News

BSF promotes Dawki as tourist destition

From A Correspondent

Shillong, Feb 24: The Border Security Force (BSF) has mooted to promote Dawki in West Jaintia Hills district and Kilapara in South West Garo Hills district as a tourist destition. This proposal was made during the director general level meeting of the BSF and the Border Guards of Bangladesh (BGB) which was held from February 18 to 22 in Dhaka.

According to the Inspector General of BSF, Meghalaya Frontier, PK Dubey, the border tourism would showcase the border outposts along the Indo-Bangladesh border and Dawki and Kilapara has been chosen in Meghalaya.

In both the tourist spots, Dubey said that it has been proposed to have a joint ceremony in the evening such as joint flag hoisting by BSF and BGB personnel, photo exhibition, arms display, documentary screening of places for tourists to get some information about the areas as well as know the security issues along the border, besides construction of sheds, gallery and other facilities for tourists.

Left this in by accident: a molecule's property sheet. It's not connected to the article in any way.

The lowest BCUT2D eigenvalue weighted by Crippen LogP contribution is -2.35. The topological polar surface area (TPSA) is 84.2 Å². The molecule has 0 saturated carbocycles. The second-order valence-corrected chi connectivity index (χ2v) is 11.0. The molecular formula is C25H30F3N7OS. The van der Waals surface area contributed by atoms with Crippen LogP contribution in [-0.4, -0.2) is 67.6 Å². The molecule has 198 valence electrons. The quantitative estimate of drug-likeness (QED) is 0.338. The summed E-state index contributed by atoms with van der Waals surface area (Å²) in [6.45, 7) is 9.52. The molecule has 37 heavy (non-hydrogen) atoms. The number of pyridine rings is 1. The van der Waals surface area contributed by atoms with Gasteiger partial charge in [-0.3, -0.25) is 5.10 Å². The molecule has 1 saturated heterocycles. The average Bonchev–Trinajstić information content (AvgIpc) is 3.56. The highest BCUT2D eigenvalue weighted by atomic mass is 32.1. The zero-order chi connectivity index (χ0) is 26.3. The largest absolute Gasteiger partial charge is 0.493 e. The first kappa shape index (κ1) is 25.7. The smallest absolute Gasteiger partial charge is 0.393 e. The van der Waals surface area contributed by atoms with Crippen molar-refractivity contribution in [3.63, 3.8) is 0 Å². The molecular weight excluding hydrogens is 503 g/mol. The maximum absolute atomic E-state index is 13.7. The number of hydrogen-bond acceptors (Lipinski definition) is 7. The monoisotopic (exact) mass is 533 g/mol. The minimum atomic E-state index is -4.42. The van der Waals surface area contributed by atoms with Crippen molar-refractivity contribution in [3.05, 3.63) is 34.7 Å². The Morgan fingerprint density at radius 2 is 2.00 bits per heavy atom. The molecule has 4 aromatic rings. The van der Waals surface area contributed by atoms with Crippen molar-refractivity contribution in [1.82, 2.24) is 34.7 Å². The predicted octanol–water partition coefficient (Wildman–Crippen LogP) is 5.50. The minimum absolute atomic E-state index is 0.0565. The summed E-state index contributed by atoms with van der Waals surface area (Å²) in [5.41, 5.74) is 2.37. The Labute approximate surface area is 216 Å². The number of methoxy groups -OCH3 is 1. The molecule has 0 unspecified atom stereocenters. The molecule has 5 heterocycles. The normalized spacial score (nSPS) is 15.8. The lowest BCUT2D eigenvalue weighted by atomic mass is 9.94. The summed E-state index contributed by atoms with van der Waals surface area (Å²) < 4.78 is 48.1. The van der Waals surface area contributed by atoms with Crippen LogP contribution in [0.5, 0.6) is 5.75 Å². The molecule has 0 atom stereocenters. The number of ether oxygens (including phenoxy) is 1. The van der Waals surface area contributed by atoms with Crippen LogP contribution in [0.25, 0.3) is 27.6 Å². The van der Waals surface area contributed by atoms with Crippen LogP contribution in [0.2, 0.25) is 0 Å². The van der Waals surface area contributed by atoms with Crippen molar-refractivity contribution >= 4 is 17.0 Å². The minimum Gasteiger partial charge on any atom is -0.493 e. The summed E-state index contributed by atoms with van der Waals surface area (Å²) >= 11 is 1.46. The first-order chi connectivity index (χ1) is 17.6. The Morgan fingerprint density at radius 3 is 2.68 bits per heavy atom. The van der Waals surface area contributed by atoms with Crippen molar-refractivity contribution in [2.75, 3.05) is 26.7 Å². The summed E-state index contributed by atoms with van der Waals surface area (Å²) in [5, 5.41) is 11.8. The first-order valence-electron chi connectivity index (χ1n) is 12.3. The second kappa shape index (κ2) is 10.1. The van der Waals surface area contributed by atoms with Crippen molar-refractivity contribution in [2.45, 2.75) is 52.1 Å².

The Inspector General of the BSF, Meghalaya Frontier also said the BSF had already sent a proposal to the Ministry of Tourism in the Centre worth Rs 1 crore each for both these places and pending the proposal they are contemplating to construct basic amenities like toilets and provide drinking water to tourists who are already visiting these places.

Dubey said in Kilapara a war memorial already exists where plenty of articles connecting both India and Bangladesh are already on display.

Giving further details of the amenities that will be made available in these tourist spots the Inspector General of the BSF in the Meghalaya Frontier informed that the construction of a viewer’s gallery is on the anvil where tourists and locals alike can watch the retreat ceremony like the one in Wagah in Punjab along the India-Pakistan border.    

Dawki, about 81-km from here, and one of the revenue-generating export points, witnesses the visit of tourists, both foreign and domestic, in which, tourists from Bangladesh also converge close to the zero line, a point where the Umngot river starts its journey from Meghalaya’s border along Bangladesh.